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Chemistry Professor Earns NSF Grant for Cancer Research

Peng Zhang studies nanoparticles to make photodynamic therapy—a potential tumor-blasting technology—a more efficient cancer treatment.

Date: 11/22/2010
By: Kim Burdett
Phone: (513) 556-8577
Peng Zhang, a new associate professor in the Department of Chemistry, is the recipient of a $299,794 National Science Foundation grant for his research “Infrared excitable nanoparticle-based photosensitizers for targeted photodynamic therapy.”

Your research involves photodynamic therapy. Can you explain to us what that means?

Photodynamic therapy (PDT) involves three components: light of appropriate wavelengths, oxygen and photosensitizers (so-called PDT drugs). Under light illumination, photosensitizers act as catalysts to convert oxygen molecules into singlet oxygen, a type of reactive oxygen species (ROS). Singlet oxygen is very reactive, and would cause oxidative damage to the cells and/or bacteria nearby, thus displaying the antitumor and/or antibacterial property.

Associate Professor of Chemistry Peng Zhang.
Associate Professor of Chemistry Peng Zhang

Compared to other treatments like chemotherapy and radiation, how effective might photodynamic therapy be in the fight against cancer?

PDT is a relatively new treatment, compared to chemotherapy and radiation therapy. It is also not as widely practiced. Clinically, most PDT treatments are so far limited to skin cancer or cancers very close to surface, because visible light does not penetrate well through tissues. Light of longer wavelengths, such as far red and infrared light, can penetrate tissues better; yet they may not have enough energy to activate the photosensitizers.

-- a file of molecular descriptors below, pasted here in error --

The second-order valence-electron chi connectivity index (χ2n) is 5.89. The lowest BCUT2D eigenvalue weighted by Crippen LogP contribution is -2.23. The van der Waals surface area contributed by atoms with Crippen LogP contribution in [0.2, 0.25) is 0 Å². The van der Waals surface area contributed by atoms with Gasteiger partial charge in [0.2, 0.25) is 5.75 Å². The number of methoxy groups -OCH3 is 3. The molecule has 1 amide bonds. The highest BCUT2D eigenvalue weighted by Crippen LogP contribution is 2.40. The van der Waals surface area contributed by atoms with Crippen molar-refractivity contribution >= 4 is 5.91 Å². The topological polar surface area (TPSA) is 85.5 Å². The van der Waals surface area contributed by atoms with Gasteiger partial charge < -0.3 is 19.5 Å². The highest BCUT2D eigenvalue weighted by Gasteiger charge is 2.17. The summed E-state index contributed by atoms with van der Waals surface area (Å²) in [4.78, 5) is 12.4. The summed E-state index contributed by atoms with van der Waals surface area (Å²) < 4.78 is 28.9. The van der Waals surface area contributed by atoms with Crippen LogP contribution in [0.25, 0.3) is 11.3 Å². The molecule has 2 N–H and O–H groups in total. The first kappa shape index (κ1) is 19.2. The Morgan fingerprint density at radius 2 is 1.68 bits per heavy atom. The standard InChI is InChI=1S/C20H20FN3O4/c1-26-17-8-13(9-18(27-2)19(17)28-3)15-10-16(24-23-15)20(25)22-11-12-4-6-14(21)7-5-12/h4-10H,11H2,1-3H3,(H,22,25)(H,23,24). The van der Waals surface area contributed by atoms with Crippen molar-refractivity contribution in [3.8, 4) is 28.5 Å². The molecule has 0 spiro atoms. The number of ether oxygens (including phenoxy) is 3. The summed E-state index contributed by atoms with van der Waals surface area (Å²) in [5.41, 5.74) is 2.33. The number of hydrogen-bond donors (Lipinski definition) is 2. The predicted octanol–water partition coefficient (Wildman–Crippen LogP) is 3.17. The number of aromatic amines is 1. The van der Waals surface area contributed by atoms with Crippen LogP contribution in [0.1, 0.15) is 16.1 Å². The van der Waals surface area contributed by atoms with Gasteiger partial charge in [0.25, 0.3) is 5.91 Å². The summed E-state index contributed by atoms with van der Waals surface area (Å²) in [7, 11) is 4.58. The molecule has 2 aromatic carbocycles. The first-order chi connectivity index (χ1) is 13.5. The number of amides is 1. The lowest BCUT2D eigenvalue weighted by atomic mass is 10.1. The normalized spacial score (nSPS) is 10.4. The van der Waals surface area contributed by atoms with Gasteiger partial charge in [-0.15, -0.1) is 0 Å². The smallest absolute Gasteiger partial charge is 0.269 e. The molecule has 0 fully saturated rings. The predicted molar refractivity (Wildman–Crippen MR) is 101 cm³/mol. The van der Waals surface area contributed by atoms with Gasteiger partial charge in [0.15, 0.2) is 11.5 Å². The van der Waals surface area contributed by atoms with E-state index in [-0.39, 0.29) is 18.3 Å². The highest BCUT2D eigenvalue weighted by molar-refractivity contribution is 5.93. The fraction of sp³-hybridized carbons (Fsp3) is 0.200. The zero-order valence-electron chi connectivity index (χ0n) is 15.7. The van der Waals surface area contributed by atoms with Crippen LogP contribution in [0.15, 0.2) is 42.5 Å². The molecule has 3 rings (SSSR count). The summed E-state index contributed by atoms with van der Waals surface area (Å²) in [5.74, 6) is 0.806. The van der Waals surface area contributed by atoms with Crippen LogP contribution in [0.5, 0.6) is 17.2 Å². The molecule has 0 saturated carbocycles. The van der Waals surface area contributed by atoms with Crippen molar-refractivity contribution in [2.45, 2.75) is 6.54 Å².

This grant allows you to design, engineer and test photosensitizers for these treatments. What exactly will these mechanisms do?

In this grant, we propose to develop photosensitizers that can be activated by infrared light, making use of a type of nanoparticles with unique optical properties. These nanoparticles can convert infrared light of a certain wavelengths into visible light (blue or green). By integrating these nanoparticles with some photosensitizing molecules into a type of hybrid photosensitizers, we expect that the photosensitizers, which otherwise need blue or green light illumination, can be activated by infrared light. We will also include targeting elements into the design so that the nanoparticles-based photosensitizers would be specific to the cancer cells.

What do you hope to accomplish with this research?

We hope to demonstrate the feasibility of this approach, evaluate the efficacy of these nanoparticles-based photosensitizers under infrared illumination. We also need to investigate the cytotoxicity of the nanoparticles-based photosensitizers themselves without light illumination, to assess the potential side effects.

What are the wider implications?

The advancement of PDT drug development would help improve the use of PDT as a cancer treatment, especially when in combination with adjuvant therapies. This study will focus on improving the tissue penetration, the photochemical activity and the targeted therapeutic nature of photosensitizers.

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Department of Chemistry Receives $1.2M for Lab Renovations
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